alan tani @ alantani.com fishing reel repair rebuild tutorial Fathom vs Torque Star Drag: Cast Control Exclusion & Future Revisions
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Author Topic: Fathom vs Torque Star Drag: Cast Control Exclusion & Future Revisions  (Read 6371 times)
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Tunanorth
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« Reply #15 on: January 02, 2017, 11:33:03 AM »

True that the FTH series could have incorporated a stainless main gear, but it would have pushed it upward noticeably in price point.
It should be noted, a competitor's "top of the line" reel features a brass main gear, at the same price point as the Torque.
During the design period of the Second-Generation Torques, particular consideration was given to shaving every possible bit of weight from the Gen-1 models.
Interestingly, when the I got the Gen-2 Torque field test models, I was shocked at just how fast they were.
I had to go down to my dock for a half-day, and completely re-set my personal casting form to accommodate it, but now I have achieved a minor increase in distance, but with considerably less effort with metal lures, etc, and with weightless live baits, the increase is dramatic.
 
« Last Edit: January 02, 2017, 11:48:00 AM by Tunanorth » Logged
SoCalAngler
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« Reply #16 on: January 02, 2017, 08:36:48 PM »

Mr. Carson,

I'm happy to see you stop in here.

Like I said I fully believe the stock 6:1 brass gear in the Fathom star drags are very strong and offer nice cranking ability do to their size. Here is a pic of a couple of yt I caught a couple of years back that I landed with the stock gear. I have since landed many other fish with this reel.


And, as far as the stainless gears go in the Fathom LD2 here is some pics of my friends catch with his. He lives in Baja and asked me for a recommendation on a reel and with his budget in mind, I said a Fathom 25NLD should be the way to go. He is very happy with the reel and uses it almost every trip he goes on.

In the upper pic you can see the reel and rod he used for the Thresher and the lower pic gives you a better size of the fish he caught.



Sometimes even we get lucky enough to give these reels a work out.
« Last Edit: January 02, 2017, 08:45:31 PM by SoCalAngler » Logged
Cor
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I am probably fishing......


« Reply #17 on: January 02, 2017, 10:15:18 PM »

I know this sounds outdated, but to me the best cast control is a well trained thumb. I just don't see why you would want to slow down a spool that has so much put into it to spin fast.
Ron
That sound typically like a statement I would have made 10 years ago and I still think that a "well trained thumb" can outcast a reel with cast control, however.............an adjustable cast control, especially a magnetic system, makes casting much easier and you offer up very little distance in return.   I have converted completely and need a magnetic cast control on any reel now!   I make many casts a day, often quickly, to specific points, into wind or with wind, some short, some far and this is where an adjustable cast control comes into its own.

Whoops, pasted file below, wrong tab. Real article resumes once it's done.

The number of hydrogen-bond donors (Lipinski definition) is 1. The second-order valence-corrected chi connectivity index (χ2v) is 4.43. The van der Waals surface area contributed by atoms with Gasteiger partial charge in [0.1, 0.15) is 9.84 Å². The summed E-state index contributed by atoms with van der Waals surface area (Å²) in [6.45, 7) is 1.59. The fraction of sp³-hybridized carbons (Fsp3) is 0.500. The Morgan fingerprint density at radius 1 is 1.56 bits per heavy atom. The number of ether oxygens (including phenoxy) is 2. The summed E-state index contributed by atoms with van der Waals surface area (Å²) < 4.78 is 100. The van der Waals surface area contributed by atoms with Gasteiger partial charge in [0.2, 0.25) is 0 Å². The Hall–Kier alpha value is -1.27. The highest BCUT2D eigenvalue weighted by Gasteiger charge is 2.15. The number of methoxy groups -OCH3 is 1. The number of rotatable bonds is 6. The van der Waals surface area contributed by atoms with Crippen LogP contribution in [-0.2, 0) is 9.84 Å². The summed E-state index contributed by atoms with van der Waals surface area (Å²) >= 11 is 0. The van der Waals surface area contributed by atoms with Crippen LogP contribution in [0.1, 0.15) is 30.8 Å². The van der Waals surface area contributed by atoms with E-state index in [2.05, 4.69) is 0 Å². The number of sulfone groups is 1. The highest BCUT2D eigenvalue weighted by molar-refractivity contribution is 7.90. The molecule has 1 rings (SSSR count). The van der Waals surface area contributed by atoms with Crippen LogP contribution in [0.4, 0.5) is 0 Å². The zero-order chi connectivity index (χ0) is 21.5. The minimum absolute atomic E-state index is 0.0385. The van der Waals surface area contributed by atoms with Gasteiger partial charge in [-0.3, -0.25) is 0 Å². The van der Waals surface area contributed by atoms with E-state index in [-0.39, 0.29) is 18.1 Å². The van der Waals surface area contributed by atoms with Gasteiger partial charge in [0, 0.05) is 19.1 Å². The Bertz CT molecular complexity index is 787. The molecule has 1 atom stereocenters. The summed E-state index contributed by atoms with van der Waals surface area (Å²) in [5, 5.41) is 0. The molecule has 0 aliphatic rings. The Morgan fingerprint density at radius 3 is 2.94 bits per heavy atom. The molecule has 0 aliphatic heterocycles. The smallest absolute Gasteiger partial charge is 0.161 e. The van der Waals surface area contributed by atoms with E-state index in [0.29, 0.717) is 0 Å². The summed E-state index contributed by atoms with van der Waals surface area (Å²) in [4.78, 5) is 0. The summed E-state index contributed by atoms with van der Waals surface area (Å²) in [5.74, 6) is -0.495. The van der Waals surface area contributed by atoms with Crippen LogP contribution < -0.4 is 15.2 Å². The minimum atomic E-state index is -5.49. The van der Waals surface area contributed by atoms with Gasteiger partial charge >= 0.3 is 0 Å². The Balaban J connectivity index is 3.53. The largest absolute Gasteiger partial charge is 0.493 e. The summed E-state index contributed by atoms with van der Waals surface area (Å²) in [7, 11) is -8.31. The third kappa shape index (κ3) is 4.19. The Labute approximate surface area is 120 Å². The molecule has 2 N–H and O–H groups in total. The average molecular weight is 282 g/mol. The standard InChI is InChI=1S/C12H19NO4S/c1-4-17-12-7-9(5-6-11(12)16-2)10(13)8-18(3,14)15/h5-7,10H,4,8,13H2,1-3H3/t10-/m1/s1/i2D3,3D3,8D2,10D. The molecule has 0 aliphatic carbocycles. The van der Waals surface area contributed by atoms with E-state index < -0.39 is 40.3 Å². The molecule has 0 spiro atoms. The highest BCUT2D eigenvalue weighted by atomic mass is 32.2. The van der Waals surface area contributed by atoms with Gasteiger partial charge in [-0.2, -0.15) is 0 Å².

Just on the 25N, I have two of them and hardly use them now because they have been thoroughly disappointing, despite looking like fantastically well designed and manufactured bits of equipment on the inside.   I have given fairly detailed explanations about the issues in the past, so won't repeat it all.

This despite, I think that potentially these could be very good reels, but some attention to detail is needed.
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Cornelis
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« Reply #18 on: June 30, 2018, 07:03:44 AM »

I'm not going to get into a war about magnetic casting over the use of the thumb, but my expeirence, which is extenssive, has been that the mags don't prevent me from needing to thumb my reel.  I'm using usually 60 braid line and it will tangle if I am not intervieing.  The reels are spin so fast now, that it needs to be manually slowed. 

FWIW - Fathoms spin like the devil... and Torques spin even more than that.  It is hard to believe when I first used the torques, just how free those spools are.  When I use the 30 torque, with a larger spool, it will crows nest at the end of every cast.  Once I got used to it, it has amazing reach even casting underhanded from the boat.

I love those really.  They take a real beating as well.
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mrbrklyn
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« Reply #19 on: August 28, 2018, 07:45:01 PM »

True that the FTH series could have incorporated a stainless main gear, but it would have pushed it upward noticeably in price point.


I don't understand why.  Steal is very very cheap.
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RowdyW
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« Reply #20 on: August 28, 2018, 08:13:40 PM »

True that the FTH series could have incorporated a stainless main gear, but it would have pushed it upward noticeably in price point.


I don't understand why.  Steal is very very cheap.
Stainless is very tough to machine & wears out machine tools at a much higher rate. The material also has a higher cost. Thus higher costs. Bronze will outlast common steel.
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